Q&A with Chris Harper


With award-winning comedian Seann Walsh, Chris Harper (Call the Midwife, Coronation Street) and Aden Gillett (The Crown, The House of Elliot), Iqbal Khan (East is East, National Theatre and Othello, RSC) directs a brand-new production of Yasmina Reza's fiendishly clever and hilariously funny play ART that opens a UK tour with a three-night run at Lighthouse from Thursday 29 August.

This multi-award winning play (winner of Best Comedy at the Olivier Awards, Tony Awards and Moliere Awards), presented by Joshua Beaumont and Original Theatre, is a razor sharp exploration of art, love and friendship that will stay with you long after the curtain falls.

A seemingly simple purchase of contemporary art - an all-white painting – ignites a hilarious debate amongst three close friends. What begins as a light-hearted discussion about art quickly descends into a riotous exploration of the blurred lines between art and reality.

Here, actor Chris Harper talks about the play, his career and reveals why he’s particularly looking forward to opening the tour in Poole.

How would you describe ART, in a nutshell?

It’s a brilliant and hilarious play by Yasmina Reza about three friends who discover they don’t see eye to eye in the way they assumed. They’re trying to get to grips with where they stand with each other, after all their shared beliefs have to be r-examined [when one of them pays a lot of money for an all-white painting]. So it becomes about working out how you stay friends with someone you realise is completely different to how you thought they were.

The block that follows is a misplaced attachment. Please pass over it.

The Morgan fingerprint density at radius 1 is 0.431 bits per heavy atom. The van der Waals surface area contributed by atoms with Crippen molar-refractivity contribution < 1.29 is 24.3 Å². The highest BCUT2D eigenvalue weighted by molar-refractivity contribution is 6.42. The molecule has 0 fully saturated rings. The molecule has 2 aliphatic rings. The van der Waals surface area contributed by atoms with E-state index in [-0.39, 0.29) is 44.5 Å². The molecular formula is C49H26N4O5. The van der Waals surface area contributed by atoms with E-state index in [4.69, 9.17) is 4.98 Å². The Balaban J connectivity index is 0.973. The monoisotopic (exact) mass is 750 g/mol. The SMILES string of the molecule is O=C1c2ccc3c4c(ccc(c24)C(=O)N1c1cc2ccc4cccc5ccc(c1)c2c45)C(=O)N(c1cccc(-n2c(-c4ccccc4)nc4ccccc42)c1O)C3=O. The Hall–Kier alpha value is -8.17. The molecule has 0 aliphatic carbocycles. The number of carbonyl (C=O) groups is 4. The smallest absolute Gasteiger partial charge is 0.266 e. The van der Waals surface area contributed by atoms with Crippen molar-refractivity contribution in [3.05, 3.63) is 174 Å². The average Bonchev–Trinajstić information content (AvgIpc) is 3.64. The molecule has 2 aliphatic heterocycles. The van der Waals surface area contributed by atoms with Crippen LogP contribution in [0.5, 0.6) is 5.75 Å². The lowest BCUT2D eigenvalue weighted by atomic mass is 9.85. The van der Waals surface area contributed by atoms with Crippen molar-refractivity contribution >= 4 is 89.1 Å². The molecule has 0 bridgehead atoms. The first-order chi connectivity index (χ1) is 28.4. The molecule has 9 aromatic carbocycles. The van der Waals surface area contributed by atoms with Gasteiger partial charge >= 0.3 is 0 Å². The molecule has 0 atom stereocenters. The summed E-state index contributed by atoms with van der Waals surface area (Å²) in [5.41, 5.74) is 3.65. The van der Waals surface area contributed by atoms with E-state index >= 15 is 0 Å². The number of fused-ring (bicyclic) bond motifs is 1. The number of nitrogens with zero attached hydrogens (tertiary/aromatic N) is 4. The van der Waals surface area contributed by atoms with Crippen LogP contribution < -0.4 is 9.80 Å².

It premiered 30 years ago. Is it still as relevant today?

I first saw it when I was in my 20s, and roared with laughter, but now I’m in my 40s I realise I’ve got friends who voted Brexit, or don’t believe in vaccinations, or are into astrology. But that’s ok, because it’s going to have to be. We’ve been through a really divisive time recently and I think it’s a great moment to be re-examining this play and laughing at ourselves. It’s a play that brings people together, and I think everyone will recognise themselves in the characters.

You’ve done a lot of TV work recently, so are you excited to be coming back to the stage?

I can’t wait. I’m really looking forward to playing to a live audience again. When Tom [Hackney, producer] asked me about doing it, I read the script and just sat in a cafe giggling. Then he told me who else they were casting – Aden Gillett and Seann Walsh – and they sounded great. So in the end I just couldn’t say no.

Your character in Coronation Street, Nathan, was involved in some very heavy storylines. Is it nice to be doing something at the lighter end of the dramatic spectrum?

That’s a good way of putting it! And yes, it’s very true. The Corrie storyline [which involved child grooming] changed my life, and introduced me to some amazing people. When they told me Nathan was going to come out of prison, I rang round the charities I was involved with to check they were happy with me bringing the character back. But they said absolutely, because they needed the oxygen that the storyline had brought them. It was a very emotional moment.

What prompted you to become an actor in the first place?